................ ~ ,~.i................. _~,,,,~ ....................... i.. ~ 1000 :
nli . . . .
.................... 415o ~
'"~'~'-'-~-~ In 360-
T o ,red. (0 C)
3. A : R e l a t i o n s h i p s
....... ' , ~ ...... ~..................... ~.................... L 3 0 0 !"
-~ 1.0 m
", ,' [u r v ........ ,; ........ -'~,. . . . ._. . . . . .-............................ ..... 2000
oo 2 0
. . . . . . . . . . . .
To,re d. B" R e l a t i o n s h i p s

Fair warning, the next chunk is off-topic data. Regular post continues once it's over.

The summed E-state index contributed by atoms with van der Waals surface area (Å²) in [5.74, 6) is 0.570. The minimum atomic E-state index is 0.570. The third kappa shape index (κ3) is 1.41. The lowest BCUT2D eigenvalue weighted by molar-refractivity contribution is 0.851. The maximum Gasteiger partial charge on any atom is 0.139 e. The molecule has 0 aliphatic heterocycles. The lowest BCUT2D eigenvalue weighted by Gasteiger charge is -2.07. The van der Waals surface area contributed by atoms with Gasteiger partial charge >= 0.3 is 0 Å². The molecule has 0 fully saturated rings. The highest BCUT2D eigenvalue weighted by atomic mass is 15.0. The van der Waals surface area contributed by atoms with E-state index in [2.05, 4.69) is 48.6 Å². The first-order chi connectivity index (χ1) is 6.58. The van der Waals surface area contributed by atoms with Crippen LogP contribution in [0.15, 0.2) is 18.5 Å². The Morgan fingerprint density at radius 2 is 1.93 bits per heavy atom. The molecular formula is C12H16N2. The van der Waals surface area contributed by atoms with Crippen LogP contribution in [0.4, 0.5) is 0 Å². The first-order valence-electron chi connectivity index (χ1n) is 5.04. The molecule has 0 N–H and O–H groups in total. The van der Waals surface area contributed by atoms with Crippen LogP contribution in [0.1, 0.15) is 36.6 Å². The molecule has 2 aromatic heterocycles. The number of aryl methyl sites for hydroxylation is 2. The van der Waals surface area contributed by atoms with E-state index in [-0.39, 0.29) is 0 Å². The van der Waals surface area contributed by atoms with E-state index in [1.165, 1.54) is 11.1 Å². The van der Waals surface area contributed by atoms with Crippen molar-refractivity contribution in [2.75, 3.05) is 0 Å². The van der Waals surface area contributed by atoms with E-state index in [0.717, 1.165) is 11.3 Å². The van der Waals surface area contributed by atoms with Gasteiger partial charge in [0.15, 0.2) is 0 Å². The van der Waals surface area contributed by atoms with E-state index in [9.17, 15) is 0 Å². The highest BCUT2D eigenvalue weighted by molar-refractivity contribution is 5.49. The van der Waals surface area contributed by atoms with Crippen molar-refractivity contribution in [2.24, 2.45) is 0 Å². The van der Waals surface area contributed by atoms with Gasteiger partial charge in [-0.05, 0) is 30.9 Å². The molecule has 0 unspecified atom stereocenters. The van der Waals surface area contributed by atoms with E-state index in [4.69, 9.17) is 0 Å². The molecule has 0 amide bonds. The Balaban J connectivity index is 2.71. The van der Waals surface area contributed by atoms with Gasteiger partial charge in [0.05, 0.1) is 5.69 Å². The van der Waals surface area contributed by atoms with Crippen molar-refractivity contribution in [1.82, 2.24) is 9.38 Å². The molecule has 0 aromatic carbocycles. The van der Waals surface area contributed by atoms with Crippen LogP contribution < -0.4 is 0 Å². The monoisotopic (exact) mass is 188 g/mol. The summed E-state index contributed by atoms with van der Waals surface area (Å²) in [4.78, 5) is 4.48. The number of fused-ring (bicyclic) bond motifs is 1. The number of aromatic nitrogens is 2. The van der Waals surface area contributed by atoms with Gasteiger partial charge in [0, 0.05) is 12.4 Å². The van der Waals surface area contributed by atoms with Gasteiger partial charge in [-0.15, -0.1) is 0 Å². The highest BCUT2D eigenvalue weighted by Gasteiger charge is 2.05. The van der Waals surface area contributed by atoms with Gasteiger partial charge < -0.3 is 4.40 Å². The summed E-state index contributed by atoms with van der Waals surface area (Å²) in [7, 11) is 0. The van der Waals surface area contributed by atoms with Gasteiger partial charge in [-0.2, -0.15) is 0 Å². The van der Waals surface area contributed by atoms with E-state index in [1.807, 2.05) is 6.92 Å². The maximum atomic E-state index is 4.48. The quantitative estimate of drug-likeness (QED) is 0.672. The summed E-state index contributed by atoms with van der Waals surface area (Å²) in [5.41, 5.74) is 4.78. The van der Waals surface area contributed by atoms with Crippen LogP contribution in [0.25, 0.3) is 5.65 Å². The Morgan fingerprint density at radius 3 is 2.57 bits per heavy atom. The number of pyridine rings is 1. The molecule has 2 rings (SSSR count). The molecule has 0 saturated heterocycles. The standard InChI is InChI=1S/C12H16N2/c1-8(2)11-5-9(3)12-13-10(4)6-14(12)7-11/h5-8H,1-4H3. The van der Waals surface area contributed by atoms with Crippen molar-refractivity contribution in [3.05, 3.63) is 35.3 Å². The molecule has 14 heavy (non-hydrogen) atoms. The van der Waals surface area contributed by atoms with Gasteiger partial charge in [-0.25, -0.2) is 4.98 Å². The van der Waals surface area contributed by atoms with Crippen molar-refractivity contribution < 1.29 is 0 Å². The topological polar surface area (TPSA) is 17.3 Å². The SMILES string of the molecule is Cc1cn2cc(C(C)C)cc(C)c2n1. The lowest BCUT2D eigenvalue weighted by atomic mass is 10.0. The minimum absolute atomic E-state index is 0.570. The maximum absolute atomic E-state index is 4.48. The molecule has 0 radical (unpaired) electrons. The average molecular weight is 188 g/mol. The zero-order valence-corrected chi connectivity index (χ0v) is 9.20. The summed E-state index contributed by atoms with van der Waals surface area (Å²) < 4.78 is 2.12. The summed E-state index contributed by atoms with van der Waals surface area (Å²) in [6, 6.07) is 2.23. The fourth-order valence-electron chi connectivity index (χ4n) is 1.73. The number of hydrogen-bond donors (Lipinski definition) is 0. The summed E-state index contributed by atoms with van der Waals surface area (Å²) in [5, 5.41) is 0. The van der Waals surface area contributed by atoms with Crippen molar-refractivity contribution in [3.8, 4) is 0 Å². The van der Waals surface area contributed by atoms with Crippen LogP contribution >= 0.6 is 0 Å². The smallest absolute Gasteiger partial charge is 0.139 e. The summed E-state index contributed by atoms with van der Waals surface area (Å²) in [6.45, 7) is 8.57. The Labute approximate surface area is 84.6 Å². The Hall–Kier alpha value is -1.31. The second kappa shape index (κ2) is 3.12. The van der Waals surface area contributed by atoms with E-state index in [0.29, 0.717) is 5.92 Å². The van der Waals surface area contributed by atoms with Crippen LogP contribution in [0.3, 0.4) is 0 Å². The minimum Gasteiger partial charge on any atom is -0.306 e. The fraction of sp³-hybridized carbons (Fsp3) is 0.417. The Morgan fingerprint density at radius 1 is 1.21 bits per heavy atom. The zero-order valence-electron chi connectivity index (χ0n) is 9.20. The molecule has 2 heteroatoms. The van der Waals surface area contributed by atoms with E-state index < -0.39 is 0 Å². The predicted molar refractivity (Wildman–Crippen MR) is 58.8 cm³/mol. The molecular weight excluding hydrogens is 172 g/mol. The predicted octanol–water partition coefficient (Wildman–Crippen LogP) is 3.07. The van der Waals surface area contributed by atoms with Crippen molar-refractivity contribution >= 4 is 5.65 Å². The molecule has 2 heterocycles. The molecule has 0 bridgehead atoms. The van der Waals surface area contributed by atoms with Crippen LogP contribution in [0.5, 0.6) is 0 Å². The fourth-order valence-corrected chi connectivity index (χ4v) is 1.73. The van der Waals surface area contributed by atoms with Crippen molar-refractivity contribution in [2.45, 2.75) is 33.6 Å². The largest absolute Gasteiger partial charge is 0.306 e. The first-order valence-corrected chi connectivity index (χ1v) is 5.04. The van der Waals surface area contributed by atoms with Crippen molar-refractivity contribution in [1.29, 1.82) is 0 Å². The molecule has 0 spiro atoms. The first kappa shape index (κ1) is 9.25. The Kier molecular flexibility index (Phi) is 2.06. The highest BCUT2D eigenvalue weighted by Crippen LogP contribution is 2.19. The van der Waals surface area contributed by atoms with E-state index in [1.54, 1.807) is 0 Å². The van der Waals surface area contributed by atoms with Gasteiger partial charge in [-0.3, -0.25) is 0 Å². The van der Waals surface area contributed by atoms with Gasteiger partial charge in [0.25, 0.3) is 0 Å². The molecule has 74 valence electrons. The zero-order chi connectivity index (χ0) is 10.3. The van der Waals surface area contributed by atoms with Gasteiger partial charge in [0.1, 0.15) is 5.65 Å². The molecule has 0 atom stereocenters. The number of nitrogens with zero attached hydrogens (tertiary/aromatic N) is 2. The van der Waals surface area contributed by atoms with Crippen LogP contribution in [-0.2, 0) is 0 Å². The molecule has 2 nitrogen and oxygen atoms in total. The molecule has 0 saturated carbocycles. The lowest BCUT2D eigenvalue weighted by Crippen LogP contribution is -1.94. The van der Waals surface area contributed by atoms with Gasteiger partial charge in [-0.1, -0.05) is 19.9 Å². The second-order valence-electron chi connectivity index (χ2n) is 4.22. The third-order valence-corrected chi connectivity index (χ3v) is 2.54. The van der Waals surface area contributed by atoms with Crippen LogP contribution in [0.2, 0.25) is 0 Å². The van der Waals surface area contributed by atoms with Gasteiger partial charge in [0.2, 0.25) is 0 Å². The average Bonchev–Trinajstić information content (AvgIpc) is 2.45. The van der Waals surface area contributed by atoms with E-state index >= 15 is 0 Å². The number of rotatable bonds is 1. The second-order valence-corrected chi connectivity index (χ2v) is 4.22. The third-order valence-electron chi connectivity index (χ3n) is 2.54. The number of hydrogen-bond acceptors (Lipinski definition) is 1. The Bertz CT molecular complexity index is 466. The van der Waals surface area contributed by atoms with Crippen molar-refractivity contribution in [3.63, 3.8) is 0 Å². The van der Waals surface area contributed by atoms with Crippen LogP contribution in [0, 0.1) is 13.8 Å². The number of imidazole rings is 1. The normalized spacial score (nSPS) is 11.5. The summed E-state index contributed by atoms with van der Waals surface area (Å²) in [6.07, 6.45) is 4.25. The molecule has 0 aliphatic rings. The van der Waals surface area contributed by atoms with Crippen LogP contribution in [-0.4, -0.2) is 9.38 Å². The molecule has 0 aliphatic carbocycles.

Such a mechanism is also prevalent on TiO2 and could less effectively occur on ZrO2. By contrast, on bare A1203, MgO and HY zeolite, possessing either basic or acidic Br6nsted sites, a surface-assisted reaction mechanism, involving the primary stabilization of adsorbed carbocation and carbanion on acidic and basic sites respectively, should prevail. In particular, it is inferred that carbocation would react leading to the formation of C3H6, whereas the further reaction of the carbanion, formed on the basic sites of MgO, would mainly give the formation of carbon oxides. On silica /5/ and magnesia, however, a poor population of Br0nsted sites should account for their very low surface reactivity in the POD reaction.